[Swamp Cabbage; Ong Choy - variously spelled (Cantonese); Pak Hung, Pak Bung (Thai); Kang Kong (Malay, Filipino); Kang Kung, Rau Muong (Vietnam); Gozun Ywet (Burma); Toongsin Tsai (Mandarin); Chinese Watercress, Water Convolvulus, Water Morning-glory; Ipomoea aquatica syn. Ipomoea reptans]
This semi-aquatic plant is widespread and of uncertain origin, but is a common vegetable in the wetter parts of India and China, and through Southeast Asia to the Philippines. It is highly nutritious, provides a very high yield per acre and grows as much as 4 inches a day. Within the U.S. it is a controlled substance where importing plants or seeds and/or growing plants without a permit are all illegal - see USDA Plant Profile. Growing it or even transporting it is totally illegal in some states.
Here in California it's a quarantined crop but may be transported without a permit within the state. Enough growers have permits it's in good supply, and that's a good thing because if it wasn't our large Asian population might try sneaking it into our waterways like they did with snakehead fish (now eradicated, but in good supply frozen). Growing with a permit and posession for personal consumption are also legal in Texas. A permit is required in Massachusetts and mere posession is illegal in Florida.
Narrow Leaf Ong Choy [Ching Quat] This variety is favored by the State of California, as it can be grown in damp soil away from free water. Consequently, it is the variety widely found in Asian markets here in Southern California. The stems are used up to about 1/4 inch diameter, beyond that they're a bit tough. The photo specimens were about 19 inches long.
Broad Leaf Ong Choy: [Pak Quat] This
variety requires free water, so is more difficult to control and prevent
spreading. It is, however the variety most favored in Southeast Asia. It
is occasionally available here in Southern California, generally sold as
"Water Ong Choy". The stems are larger than those of the narrow leaf, but
more tender and can be used a little larger. Really large ones collapse
in cooking and are unattractive. The photo specimens were about 24 inches
White Ong Choy: This variety appeared in a Los Angeles (San Gabriel) Asian market in the Spring of 2017. It appears much like the Broad Leaf variety but with very large stems. All the stems are tender, very brittle and thin walled. Since a bunch is mostly stems, even rather thick stems are used in recipes. This variety is easily damaged and rather perishable so should be cooked the day it is purchased. They remain lightly crunchy and are not fibrous. The photo specimens were about 25 inches long. As a new item, it was still fairly expensive, at 2017 US $2.77 / pound.
I used this variety successfully in a Philippine Pork &
Water Spinach Adobo (Adobong Kangkong). Of course both color and
texture were affected. The thick stems remain round and lightly crunchy,
adding both visual and mouth feel texture. Cut the thickest part of the
stems to about 1 inch lengths, increasing to 1-3/4 inches at the thin
end and the leaf stems. Give the stems about 5 minutes head start on the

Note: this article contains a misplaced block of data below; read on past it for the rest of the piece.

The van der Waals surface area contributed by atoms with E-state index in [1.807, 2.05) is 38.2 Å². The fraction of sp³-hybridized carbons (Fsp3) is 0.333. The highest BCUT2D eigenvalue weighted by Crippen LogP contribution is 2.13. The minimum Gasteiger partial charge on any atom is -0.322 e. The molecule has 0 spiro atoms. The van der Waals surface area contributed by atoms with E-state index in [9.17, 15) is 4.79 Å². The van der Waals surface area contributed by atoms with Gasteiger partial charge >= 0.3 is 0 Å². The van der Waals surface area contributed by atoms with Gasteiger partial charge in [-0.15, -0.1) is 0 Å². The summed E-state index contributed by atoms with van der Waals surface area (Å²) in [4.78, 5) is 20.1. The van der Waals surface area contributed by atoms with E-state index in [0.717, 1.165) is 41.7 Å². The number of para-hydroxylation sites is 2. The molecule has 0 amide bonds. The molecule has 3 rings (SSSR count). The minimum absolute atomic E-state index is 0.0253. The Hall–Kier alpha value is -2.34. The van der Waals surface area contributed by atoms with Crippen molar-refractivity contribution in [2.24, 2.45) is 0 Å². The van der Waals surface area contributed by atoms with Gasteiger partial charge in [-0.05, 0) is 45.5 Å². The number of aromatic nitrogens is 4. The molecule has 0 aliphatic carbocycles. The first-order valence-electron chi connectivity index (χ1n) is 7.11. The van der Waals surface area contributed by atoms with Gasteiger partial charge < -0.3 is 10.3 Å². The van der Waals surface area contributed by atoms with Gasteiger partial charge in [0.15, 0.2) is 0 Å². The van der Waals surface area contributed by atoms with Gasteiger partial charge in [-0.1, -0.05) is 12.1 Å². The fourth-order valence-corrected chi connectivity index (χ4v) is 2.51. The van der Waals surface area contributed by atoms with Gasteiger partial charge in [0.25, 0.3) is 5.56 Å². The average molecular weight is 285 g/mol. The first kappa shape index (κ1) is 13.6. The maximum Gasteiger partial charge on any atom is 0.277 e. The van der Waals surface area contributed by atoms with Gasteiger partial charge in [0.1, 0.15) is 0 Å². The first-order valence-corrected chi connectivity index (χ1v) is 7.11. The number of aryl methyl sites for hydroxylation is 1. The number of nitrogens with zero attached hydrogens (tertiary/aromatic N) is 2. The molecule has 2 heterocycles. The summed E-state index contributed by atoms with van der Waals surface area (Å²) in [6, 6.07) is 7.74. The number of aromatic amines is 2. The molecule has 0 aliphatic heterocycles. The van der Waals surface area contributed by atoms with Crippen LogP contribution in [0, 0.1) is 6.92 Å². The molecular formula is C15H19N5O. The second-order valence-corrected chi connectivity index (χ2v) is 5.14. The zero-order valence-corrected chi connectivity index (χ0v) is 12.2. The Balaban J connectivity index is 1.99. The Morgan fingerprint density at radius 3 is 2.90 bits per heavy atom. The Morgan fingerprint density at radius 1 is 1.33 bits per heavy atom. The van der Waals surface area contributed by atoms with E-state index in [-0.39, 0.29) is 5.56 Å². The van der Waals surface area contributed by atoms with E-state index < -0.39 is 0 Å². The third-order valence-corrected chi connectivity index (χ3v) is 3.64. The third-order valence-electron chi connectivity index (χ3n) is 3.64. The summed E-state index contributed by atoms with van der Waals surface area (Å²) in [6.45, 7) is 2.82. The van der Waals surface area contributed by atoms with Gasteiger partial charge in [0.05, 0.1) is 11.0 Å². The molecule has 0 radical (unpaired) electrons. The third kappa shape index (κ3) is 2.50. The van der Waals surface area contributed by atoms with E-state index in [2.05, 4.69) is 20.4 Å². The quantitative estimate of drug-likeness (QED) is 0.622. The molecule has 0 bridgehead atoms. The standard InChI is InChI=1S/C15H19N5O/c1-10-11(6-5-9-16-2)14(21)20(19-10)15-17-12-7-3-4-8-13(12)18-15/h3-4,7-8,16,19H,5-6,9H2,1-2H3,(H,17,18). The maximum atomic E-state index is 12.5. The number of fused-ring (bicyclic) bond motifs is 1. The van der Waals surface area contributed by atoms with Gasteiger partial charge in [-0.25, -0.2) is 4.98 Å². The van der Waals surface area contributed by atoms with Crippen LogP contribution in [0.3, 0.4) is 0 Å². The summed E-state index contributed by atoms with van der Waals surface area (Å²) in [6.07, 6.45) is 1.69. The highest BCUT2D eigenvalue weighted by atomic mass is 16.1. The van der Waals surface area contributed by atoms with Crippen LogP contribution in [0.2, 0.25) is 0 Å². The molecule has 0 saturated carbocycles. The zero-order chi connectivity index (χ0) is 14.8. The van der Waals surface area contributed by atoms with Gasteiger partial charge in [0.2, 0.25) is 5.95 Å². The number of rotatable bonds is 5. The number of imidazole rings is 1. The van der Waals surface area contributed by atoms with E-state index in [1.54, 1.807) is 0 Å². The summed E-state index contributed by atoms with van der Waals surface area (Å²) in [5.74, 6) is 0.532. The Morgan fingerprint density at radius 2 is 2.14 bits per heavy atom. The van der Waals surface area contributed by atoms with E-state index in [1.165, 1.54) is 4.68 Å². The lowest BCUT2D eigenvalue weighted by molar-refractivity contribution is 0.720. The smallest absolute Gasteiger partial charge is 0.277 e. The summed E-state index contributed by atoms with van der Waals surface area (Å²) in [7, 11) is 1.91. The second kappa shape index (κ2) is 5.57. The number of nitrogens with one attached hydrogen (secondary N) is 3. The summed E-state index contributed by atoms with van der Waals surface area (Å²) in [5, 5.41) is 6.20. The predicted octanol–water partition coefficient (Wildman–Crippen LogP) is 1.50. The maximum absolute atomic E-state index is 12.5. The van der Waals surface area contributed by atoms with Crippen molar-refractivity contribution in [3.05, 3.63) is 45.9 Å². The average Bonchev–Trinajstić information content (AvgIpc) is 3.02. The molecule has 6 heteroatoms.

leaves, and the leaves about 3 minutes to wilt and cook.
Hard Stem Ong Choy: This broad leaf variety is
quite different from the others. The stems are all tough, including the
leaf stems and all should be discarded. The leaves are much thicker so a
lot more of the weight of the bunch is in the leaves. Because the leaves
are tougher, they are a lot more durable than the long or broad leaf, and
a bunch will probably last a day or two more in the fridge, carefully
packed with no free water. They also need more cooking time. The photo
specimens were purchased from an Asian grower at a Farmer's Market
in Los Angeles. The bunch was about 14 inches long.
More on Morning Glory.
Buying: Water Spinach is found in Asian markets, particularly those serving a Southeast Asian community, but not far from where it is grown because it's fragile and very perishable. It is completely illegal in some states but widely available in Southern California, generally in 1 to 2 pound bunches. The broad leaf varieties are much less available - a "buy it when you see it" item.
Leaves should be fresh looking, dark green, without black spots and not wilted. If it needs refreshing when you get it home cut off the bottom 1/2 inch of the stems and stand it upright in a bowl of water for 1/2 hour.
Storing: Water Spinach is fragile and very perishable, particularly the long leaf variety. Store it in the refrigerator wrapped in plastic or paper, but if plastic make sure there's no free water or it'll get black spots. One day is about as long as you can hope it'll keep. Preferably cook it the day you buy it.
Cooking: Discard stems that are more than 1/4 inch thick (Long Leaf variety) or 3/8 inch (Broad Leaf variety) as they tend to be fibrous. For White Ong Choy, you use the wholde stem. Water spinach is generally cooked a minimal time, just enough to wilt it. Pinch the leaves off leaving the leaf stems with the main stems. Cut the stems into desired lengths and keep them separate from the leaves. Cook the stems until they start to wilt (about 3 minutes) before adding the leaves. Properly cooked, the stems will remain slightly crunchy providing an interesting texture.
Water Spinach has a particular affinity for fermented shrimp. Most recipes includes either shrimp paste or ground dried shrimp - even the Chinese ones, and the Chinese are not big users of shrimp paste - except in the southeast where the water spinach grows.
Subst: The most appropriate substitute is Yu Choy. Like water spinach the stems don't take a lot more cooking than the leaves, but the center stems are thick and not hollow. Slice them diagonally about 1/8 inch thick at the thick end adjusting to about 3/4 inch at the tender tip.